house – day 286 – 287 – a house is not a home
This post will be my penultimate house update, as, after this weekend, we will have finished the major renovation. In a month or so’s time (maybe longer), I’ll write a postscript summing up what we’ve done, where we are and how we feel about what we’ve done. We’ve been working flat-out for the last few weeks (although our progress often didn’t indicate it) and we’ve had little time to stand back and contemplate our situation. I hope, over Christmas, we’ll have time to do that. In the meantime, here’s our final DIY weekend…
This weekend we need to get the house ready to receive our stuff arriving from storage on Monday. There’s also a final carpet laying session on Wednesday. As we have a light coloured carpet upstairs, we thought it better to leave that until our stuff had been moved in. Timing is tight – on Wednesday evening we have our first overnight visitors.
There’s woodworm in an upstairs floorboard, which I will need to deal with before the carpet goes down in a few days time. In any case, I need to do some work in the upstairs hall, to ensure all the boards are fixed back in place after they were lifted for the plumbing and electrical work that was completed months ago. I had left it untouched until now, just in case we needed access. Having the upstairs hall carpeted will really signal the change from restoration project to new home. Having to put on shoes to go from bedroom to bathroom is tiresome in the middle of the night.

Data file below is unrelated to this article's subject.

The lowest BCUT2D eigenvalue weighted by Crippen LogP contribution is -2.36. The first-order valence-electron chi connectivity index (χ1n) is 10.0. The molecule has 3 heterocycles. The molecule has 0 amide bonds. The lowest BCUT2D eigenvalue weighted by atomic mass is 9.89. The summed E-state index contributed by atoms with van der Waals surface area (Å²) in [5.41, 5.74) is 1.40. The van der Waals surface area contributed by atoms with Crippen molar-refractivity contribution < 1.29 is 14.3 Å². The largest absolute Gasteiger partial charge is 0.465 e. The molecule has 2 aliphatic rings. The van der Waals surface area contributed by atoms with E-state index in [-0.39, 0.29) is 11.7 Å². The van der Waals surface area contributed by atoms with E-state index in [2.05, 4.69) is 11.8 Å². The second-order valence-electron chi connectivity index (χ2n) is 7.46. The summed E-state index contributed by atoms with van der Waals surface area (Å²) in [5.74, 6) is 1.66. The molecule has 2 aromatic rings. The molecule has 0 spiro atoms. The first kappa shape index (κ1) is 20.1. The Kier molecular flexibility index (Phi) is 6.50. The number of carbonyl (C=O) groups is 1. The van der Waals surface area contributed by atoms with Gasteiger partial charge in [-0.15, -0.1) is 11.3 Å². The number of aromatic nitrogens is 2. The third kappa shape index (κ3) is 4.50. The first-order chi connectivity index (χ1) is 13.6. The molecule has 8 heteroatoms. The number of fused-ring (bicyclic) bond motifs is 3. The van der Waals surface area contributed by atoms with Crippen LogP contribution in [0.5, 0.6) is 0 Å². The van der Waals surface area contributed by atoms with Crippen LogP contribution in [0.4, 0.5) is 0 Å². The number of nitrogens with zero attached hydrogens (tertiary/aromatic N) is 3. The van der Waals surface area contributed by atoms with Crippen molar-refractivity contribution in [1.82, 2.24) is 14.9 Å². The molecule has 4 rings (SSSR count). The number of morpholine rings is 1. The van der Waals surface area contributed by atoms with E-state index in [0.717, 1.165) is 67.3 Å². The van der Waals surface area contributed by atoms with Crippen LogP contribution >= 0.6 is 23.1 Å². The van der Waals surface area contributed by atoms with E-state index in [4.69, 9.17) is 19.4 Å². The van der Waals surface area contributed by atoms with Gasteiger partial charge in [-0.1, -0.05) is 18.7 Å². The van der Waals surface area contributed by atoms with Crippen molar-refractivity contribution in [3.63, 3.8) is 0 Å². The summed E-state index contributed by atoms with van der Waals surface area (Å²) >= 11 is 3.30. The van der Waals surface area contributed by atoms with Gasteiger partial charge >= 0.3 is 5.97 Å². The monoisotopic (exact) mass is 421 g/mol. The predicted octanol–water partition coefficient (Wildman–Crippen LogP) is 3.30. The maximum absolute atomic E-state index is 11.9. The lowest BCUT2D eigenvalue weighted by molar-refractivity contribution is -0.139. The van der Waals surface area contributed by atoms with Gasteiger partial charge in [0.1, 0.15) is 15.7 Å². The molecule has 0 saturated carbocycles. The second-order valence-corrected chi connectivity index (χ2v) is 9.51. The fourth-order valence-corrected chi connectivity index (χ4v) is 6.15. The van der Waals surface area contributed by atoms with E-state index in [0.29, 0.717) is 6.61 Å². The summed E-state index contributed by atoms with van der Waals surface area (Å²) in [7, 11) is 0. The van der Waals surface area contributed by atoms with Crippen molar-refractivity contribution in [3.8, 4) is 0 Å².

Having inspected the boards as I fixed them back into place, I found another piece of timber with woodworm. I have only just enough timber to replace the infected pieces and the nearby bits, although I have plenty of wood worm treatment left for the surrounding timbers, which, thankfully, appear unscathed. I’m just using the treatment as a precaution.
After fixing the upstairs flooring, I fitted the quadrant in the hall and study – a tedious process as there are lots of fiddly bits in both rooms. The pin nailer usually works well when fixing the quadrant, but there are places where the skirting board flexes too much and the pins take an unpredictable path. Quite often, the pins don’t enter the wood behind the quadrant, but deflect into empty space, leaving the quadrant unattached. Occasionally the pins turn through 180 degrees and come back out through the quadrant. You need to keep your fingers clear otherwise the quadrant gets pinned to you. Eventually, though, the quadrant was complete, I still need to fill it, so Fiona can give it a final coat, I’ll do that first thing tomorrow.
Fiona got on with clearing and cleaning the house, whilst I did more work under the stairs. I want to get all the major woodwork complete, before our stuff arrives in two days and that means getting the door hung and the frame finished. Before the door went on, I clad the inside of the panelling with the remaining plywood, so that we have somewhere clean to hang coats and store cleaning equipment.